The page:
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$42, right there.

Take the Shopping Diary Challenge & Win a Whole Foods Gift Card!

mccarren park farmers market
$42, right there.

Apparently I shop a lot. Like, a lot-a lot. Possibly an excessive amount.

I don’t mean for clothing or shoes or accessories. I mean for food. I learned this via an exercise I performed last week, an exercise I’m going to challenge you to do yourself at the end of this post (and you might win a prize!).

I kept a diary of all my trips to the supermarket, bodega, and the McCarren Park farmers’ market.

The diary was requested by Farmigo, a company that connects farmers with neighborhoods, sorta like an online CSA, but one that lets you order exactly what you want. Starting in the fall, Harry’s school is partnering with them—everyone in our community will have access to high-quality local produce, meats, dairy, even baked goods, which Farmigo will deliver to the school weekly. Given that we’re a Title I school, this is a pretty big deal. As a member of the PTA’s Wellness Committee I volunteered to be a guinea pig for Farmigo, to show them what it’s like to shop for food in Williamsburg.

In a word, it’s expensive. All together I spent nearly $400 on food last week! That was out of the ordinary—NYC schools were closed on Thursday, so Harry and I went with some friends to the Legoland Discovery Center in Westchester, which has a brand spankin’ new Whole Foods in the same complex. The siren call of wide, pristine aisles, gorgeous organic produce, and no crowds lured me in, and I dropped $163 in minutes. (And yes, I did have a list. Whole Foods offers so many things I just don’t see in my local stores, I accumulated a larger-than-usual cart of impulse buys. They’re building a Whole Foods in Williamsburg right this minute, which does not bode well for my wallet.)

Even without that excursion, I spent $250 in one week. I hit a grocery store, produce stand, bodega, or farmers’ market six out of seven days. Even though I keep a magnetized shopping list on my fridge, we go through milk and produce so quickly that I’m off-list more often than not. This family eats a lot of fresh fruit, and for that I don’t enter a store with specifics in mind. Instead, I’ve developed an internalized algorithm based on quality/cost/seasonality/locality. I use my list for a “big shop” every two weeks—last week happened to be one. The rest of the time it’s twenty bucks for berries here, ten for bread and milk there, and most weekends around $50 at the farmers’ market. Closer to $100 in the late summer, when I can get a week’s worth of fruit and vegetables in one go.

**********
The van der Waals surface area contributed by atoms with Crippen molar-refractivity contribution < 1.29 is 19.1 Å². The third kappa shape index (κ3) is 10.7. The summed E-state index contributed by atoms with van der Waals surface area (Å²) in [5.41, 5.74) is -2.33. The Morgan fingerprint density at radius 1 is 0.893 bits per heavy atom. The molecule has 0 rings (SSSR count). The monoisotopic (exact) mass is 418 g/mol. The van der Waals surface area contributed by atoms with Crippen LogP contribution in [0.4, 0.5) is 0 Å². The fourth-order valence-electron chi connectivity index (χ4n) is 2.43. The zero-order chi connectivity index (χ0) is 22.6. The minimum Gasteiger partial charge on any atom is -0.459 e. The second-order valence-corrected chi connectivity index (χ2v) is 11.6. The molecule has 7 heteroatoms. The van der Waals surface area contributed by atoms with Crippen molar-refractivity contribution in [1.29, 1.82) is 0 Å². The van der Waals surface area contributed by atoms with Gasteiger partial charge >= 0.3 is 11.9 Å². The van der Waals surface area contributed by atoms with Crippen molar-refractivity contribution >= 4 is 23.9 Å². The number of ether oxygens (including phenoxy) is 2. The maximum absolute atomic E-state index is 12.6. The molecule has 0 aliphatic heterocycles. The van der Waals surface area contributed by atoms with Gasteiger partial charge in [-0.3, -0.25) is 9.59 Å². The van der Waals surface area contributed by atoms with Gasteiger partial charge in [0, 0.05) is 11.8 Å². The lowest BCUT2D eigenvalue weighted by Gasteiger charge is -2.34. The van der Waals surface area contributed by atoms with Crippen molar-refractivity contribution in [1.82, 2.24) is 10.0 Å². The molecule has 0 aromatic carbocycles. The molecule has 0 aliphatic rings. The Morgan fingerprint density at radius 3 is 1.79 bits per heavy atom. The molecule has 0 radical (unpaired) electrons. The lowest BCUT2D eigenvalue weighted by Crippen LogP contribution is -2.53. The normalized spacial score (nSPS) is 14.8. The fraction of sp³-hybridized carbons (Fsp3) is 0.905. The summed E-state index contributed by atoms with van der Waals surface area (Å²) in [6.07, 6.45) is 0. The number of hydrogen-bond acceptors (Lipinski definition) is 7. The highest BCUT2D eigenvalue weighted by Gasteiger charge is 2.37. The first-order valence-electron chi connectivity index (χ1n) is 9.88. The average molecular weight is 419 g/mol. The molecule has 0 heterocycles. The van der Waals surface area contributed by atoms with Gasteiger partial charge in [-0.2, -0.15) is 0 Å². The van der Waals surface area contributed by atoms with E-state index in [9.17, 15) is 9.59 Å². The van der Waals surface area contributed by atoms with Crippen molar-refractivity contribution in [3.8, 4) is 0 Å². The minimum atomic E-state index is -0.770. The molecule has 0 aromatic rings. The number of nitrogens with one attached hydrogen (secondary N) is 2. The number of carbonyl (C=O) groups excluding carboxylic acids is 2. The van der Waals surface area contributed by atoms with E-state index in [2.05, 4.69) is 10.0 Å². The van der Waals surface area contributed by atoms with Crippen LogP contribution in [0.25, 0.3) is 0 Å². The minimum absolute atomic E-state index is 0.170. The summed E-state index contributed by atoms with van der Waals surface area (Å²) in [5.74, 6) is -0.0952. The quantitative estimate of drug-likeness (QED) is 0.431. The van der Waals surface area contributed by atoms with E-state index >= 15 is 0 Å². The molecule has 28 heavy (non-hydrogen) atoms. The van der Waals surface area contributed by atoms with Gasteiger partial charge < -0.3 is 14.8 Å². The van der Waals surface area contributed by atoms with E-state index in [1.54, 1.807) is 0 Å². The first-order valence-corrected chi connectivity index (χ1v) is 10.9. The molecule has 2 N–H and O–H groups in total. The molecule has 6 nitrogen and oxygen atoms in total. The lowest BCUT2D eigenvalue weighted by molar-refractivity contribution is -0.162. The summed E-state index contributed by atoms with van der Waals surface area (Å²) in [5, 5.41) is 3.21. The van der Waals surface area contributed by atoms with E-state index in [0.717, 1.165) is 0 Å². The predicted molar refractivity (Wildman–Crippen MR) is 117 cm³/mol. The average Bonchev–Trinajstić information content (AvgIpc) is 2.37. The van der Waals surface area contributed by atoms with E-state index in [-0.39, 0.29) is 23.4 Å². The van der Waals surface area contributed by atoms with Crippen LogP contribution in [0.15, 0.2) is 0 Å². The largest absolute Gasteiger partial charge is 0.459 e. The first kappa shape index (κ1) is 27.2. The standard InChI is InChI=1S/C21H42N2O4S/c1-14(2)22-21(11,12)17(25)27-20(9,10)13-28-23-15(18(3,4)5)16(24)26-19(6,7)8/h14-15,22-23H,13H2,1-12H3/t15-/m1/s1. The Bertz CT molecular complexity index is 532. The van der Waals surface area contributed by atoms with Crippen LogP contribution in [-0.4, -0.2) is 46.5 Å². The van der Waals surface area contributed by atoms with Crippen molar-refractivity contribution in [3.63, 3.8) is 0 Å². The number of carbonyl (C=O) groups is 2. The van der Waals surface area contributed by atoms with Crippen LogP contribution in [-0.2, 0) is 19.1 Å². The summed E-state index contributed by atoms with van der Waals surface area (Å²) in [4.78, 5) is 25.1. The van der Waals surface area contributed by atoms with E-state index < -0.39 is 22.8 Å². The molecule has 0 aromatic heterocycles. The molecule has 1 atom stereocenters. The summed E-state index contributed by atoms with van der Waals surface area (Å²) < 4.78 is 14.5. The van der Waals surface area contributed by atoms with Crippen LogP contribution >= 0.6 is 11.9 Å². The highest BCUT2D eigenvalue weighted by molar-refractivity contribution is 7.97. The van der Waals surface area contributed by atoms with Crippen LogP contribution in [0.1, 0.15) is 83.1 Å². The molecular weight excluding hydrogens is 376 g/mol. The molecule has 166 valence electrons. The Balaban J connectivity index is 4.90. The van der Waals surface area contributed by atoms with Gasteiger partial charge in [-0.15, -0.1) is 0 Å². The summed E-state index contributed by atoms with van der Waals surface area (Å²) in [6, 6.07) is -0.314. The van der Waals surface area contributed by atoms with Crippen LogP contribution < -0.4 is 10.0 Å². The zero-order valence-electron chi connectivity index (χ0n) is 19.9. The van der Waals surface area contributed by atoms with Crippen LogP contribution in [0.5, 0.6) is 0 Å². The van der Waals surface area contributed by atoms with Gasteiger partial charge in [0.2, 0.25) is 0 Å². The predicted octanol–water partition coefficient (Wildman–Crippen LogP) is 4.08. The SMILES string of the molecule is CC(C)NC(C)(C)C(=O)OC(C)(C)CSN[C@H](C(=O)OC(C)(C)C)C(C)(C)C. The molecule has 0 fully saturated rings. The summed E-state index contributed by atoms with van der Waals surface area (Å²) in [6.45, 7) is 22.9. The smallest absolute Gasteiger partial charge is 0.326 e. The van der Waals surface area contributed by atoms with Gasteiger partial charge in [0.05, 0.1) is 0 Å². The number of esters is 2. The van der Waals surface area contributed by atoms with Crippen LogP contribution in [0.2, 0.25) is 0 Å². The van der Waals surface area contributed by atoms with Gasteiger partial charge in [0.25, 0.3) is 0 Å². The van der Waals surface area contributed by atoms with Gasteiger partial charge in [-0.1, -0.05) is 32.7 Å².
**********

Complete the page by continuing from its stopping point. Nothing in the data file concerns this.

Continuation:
All that’s without buying 100% organic. When shopping for produce, I rely on the Environmental Working Group’s Dirty Dozen/Clean Fifteen lists. Generally speaking, I only buy what’s in season—no South American nectarines when there’s snow on the ground. For meat, I buy beef at the farmers’ market (generally very little since it’s so costly) and chicken at the supermarket—but only brands like Bell & Evans, whose practices I trust. I look for sales whenever possible. Milk and yogurt are all-organic; butter and cheese not necessarily. We don’t use tremendous amounts of either, so I save those pennies. Eggs are always Certified Humane, organic only when the price is right.

When I look at my shopping methods written out, I’m tempted to have myself committed. I make things so complicated! But maybe I don’t—maybe this is just the way we shop in this era of processed, industrialized, Big-Ag food products, if we want to avoid them.

So here’s a challenge for you: Do what I did. For one week, scribble down all your food expenditures—where you shopped, what you bought, what you spent, why you bought that $7 quart of strawberries. It doesn’t need to be super-detailed since you’re only doing it to learn about yourself, but the more you include the more you’ll discover. Next Thursday, I’ll put up a follow-up post. Leave a comment there about what you’ve learned. One lucky commenter will receive a $25 Whole Foods gift card, but everyone will win a little bit of knowledge.

(This is not a sponsored post, btw. I’m spending my own money, because I think it’ll be fun and also I’m a Nosy Parker.)

Who’s in? Sign up below—or if you already know plenty about how you shop & how much you spend, I’d love to hear about it.


This Post Has 20 Comments

  1. You don’t even WANT to know what I spend on food – oh, wait, you definitely do! The coming week will be an interesting for us, spending-wise, so I’m in.

  2. Ellen

    Of COURSE you do this on the week that I have to change my son’s diet drastically, toss and replace half my kitchen inventory, when I spent $40 on only five items at Whole Foods last night! (and darn it, but they were having a 20% off all bulk items and I had just stocked up LAST week. :P)